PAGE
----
Last week, on his very popular radio show, Rush Limbaugh targeted Georgetown law student Sandra Fluke after she publicly advocated insurance coverage of contraception at a Democratic committee hearing. During his misogynistic rant, Limbaugh called Fluke a “slut,” and continued to insinuate that she and her female classmates could not afford contraception because they were having “so much sex.”
As a full-scope midwife, I write quite a few prescriptions for oral contraception every week. Let’s review the patient population whom Limbaugh considers to be “sluts.” Just last week, I saw a 31-year-old postpartum patient seeking birth control, because she and her husband wished to wait a few years before having another child. Another was a 22-year-old virgin, who wanted to start birth control before her upcoming nuptials. A third patient, a 16-year-old with menorrhagia, also a virgin, came into the office with her mother to request combined oral contraceptives to help regulate her periods.
Ignoring the fact that many women who take birth control pills are married, monogamous and even abstinent is the first in a series of flaws in Limbaugh’s logic. Another fact he seems to have missed is that the same dose of hormone is necessary to confer the many benefits of birth control pills, some of which are non-contraceptive, regardless of how much or how little sex a woman has.
The analogy that Limbaugh insinuated when he called Ms. Fluke a “prostitute” – that women who want insurance companies to cover contraception are asking to be paid for sex – is ludicrous. We are fighting for the right for basic health-care coverage, which to me is no different than asking insurance companies to pay for allergy medication.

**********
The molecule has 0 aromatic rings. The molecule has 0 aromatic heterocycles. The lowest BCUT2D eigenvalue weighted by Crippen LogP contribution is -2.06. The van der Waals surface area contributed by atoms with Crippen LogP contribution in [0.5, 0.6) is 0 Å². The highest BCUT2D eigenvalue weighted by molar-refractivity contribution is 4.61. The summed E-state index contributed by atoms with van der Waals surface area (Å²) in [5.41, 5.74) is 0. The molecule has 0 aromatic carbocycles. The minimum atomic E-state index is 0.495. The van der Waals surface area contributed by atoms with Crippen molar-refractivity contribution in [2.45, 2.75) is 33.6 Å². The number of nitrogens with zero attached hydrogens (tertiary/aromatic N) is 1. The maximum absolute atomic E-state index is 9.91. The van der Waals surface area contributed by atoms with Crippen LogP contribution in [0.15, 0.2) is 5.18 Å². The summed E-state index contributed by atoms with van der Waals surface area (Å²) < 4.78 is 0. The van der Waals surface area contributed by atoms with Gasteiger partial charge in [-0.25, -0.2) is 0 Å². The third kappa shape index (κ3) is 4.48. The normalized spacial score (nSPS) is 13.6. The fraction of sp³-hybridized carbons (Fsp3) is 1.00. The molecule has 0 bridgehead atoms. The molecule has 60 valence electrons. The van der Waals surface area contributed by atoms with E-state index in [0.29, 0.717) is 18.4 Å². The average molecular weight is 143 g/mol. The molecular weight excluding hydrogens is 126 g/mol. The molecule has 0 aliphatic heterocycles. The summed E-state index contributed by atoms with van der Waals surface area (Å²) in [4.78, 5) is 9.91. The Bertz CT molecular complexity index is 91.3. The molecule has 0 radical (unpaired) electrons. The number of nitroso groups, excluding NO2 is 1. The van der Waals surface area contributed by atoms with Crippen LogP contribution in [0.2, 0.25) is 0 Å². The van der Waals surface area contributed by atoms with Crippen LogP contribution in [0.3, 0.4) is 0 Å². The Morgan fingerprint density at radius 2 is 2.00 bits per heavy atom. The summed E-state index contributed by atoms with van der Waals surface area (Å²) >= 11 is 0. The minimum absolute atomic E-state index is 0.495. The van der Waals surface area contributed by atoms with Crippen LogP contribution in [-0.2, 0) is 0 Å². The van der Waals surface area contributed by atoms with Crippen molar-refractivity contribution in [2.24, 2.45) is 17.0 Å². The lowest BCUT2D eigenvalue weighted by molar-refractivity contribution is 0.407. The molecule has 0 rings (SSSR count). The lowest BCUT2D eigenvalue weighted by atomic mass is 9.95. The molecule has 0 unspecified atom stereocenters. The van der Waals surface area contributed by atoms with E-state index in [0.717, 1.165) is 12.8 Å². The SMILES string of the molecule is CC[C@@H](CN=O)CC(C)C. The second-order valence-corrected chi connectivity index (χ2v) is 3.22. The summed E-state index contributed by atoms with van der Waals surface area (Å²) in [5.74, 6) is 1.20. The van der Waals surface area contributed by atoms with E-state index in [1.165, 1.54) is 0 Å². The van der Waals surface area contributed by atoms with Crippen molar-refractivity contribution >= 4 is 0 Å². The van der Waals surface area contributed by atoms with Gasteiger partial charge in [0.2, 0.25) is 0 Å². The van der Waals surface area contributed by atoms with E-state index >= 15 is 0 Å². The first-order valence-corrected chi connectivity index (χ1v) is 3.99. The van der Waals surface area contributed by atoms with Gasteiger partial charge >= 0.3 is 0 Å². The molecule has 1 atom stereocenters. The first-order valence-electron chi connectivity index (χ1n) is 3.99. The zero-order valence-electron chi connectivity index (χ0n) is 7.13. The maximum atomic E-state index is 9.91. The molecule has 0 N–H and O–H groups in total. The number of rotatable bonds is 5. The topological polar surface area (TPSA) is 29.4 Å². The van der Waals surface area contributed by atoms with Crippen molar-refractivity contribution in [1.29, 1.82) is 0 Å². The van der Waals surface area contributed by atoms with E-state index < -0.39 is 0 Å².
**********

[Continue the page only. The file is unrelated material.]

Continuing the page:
Although representatives on both sides of the political fence have admonished Limbaugh after his most recent vitriol, it seems hallow in the wake of so many recent political attacks on women’s health care. Limbaugh, the man whom some call the spokesperson of the Republican Party, has since made an attempt at publicly apologizing to Sandra Fluke, but it sounded insincere and seemed motivated by commercial sponsors who stopped backing the show rather than true regret.
In 2012, using birth control should not be justification for publically demeaning women. Thank goodness for Sandra Fluke and those like her, who refuse to be silenced by antiquated insults intended to shame women from speaking up for themselves.
Robyn Carlisle, MSN, CNM, WHNP, works as a full-scope midwife at University Doctors and Kennedy University Hospital in Sewell, N.J.
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